Thanks to an informal organization called Group Art Purchase, Bellingham has a new addition to the city's collection of outdoor sculptures.
Coordinated by Jeni Cottrell, members of Group Art Purchase have come together to buy artwork not only for the City of Bellingham but also Lydia Place, Sean Humphrey House and Firehouse Performing Arts Center.
A recent addition to the collection is "Earth Guardian," a sculpture by Shirley Erickson. It's located in front of Fairhaven Library, 1117 12th St.
Erickson, who has lived in Bellingham for four decades, teaches beginning welding and 3-D design at Bellingham Technical College. Here's more about Erickson and her art.
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Question: How would you describe "Earth Guardian?"
Answer: The piece at the library is part of a series I call "my guardians." "Earth Guardian" is a metaphor about life. It is a guardian to watch over the Earth and the knowledge that is contained in all of us.
The top glass piece is a mandala, or the circle of life. It represents beginnings and endings, the spiral means what goes around comes back around. The glass that looks like water stands for the changes that are part of life. Life is always changing; that's what makes it interesting.
Q: What's the importance of public art?
A: I have been on the Bellingham Arts Commission since 2000. Public art is an important part of our community. Like it or not, it starts us thinking and asking questions. Art helps us to define the history of a culture. I believe that art should be available to everyone, and that's what makes public art important.
Q: Where can people see your art?
A: The Fairhaven Library piece is the second permanent sculpture I have in the city of Bellingham. The other one is at Big Rock Garden Park.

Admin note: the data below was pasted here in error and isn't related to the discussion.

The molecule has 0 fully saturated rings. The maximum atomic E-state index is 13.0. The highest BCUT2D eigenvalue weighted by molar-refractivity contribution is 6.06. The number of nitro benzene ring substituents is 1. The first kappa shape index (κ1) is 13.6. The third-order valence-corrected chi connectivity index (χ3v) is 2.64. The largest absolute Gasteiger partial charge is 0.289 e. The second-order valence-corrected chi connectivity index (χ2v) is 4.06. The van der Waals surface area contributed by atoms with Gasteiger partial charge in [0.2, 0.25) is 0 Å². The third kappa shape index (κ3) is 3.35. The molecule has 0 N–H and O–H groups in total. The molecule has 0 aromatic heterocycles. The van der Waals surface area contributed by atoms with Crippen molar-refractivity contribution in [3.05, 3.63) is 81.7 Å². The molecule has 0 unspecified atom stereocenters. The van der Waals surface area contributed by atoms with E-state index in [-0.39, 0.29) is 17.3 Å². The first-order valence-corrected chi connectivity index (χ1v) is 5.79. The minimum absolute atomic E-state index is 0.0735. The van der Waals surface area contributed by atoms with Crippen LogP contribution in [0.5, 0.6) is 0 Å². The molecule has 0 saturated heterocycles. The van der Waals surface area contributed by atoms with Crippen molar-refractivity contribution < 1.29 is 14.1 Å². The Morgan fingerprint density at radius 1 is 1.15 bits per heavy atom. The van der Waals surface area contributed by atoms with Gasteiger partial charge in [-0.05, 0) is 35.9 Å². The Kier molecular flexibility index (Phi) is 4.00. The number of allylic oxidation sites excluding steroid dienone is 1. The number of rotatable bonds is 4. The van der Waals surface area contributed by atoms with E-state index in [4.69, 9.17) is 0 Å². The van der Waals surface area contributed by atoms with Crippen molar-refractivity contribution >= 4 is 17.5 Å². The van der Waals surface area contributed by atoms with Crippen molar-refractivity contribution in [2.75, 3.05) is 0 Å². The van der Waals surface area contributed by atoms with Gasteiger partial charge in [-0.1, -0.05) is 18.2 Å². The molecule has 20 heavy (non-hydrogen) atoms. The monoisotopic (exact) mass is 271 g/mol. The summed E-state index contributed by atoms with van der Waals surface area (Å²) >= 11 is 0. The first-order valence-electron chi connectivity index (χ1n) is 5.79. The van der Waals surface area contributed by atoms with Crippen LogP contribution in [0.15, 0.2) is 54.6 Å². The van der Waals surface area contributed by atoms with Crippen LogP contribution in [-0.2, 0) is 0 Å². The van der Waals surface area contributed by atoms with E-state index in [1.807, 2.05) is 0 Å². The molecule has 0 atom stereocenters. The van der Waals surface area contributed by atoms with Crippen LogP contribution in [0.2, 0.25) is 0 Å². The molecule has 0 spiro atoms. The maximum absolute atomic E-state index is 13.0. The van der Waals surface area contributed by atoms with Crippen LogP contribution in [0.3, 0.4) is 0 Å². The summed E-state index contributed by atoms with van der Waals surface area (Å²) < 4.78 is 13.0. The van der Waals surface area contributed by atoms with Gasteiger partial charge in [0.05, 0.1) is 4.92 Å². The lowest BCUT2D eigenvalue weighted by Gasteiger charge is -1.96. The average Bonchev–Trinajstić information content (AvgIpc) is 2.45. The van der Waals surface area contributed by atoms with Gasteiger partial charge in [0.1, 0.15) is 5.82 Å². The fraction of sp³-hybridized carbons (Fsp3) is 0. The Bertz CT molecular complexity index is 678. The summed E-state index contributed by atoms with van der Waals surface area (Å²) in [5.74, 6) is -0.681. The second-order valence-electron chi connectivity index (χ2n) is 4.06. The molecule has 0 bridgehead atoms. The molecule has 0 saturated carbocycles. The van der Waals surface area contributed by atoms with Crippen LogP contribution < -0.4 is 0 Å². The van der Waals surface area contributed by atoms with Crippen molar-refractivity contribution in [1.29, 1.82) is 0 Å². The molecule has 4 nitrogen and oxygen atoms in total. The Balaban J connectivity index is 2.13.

I have several sculptures in public spaces, including the City of Everett, Everett Community College and the City of Blaine.
I made a memorial for my parents, who both passed away in the same year. I donated it to Hospice House to use as a fundraiser. People can purchase leaves or birds with loved ones' names on them to become part of a screen that is in the garden at the Bellingham facility.
Q: What inspires you?
A: My best ideas usually come to me in the middle of the night. Fully formed, they are just gifts, and I know just what I want them to look like.
I keep a drawing pad by my bed and sketch the idea. Usually I know what they are about; mostly a problem I have been pondering, the "why's" of life.
I think of my work as a form of visual communication.
Q: What's your work process?
A: Making the sculpture is part of the fun for me. I enjoy that process. Figuring out how to create what I visualize is sometimes challenging, and things do change as I make the work.
I wouldn't like to have someone else do the physical labor. It just wouldn't feel like mine in the end.
Reach Margaret Bikman at firstname.lastname@example.org or 360-715-2273.
People can view Shirley Erickson's and other sculptures in the city's outdoor public art collection at cob.org/permalink/085.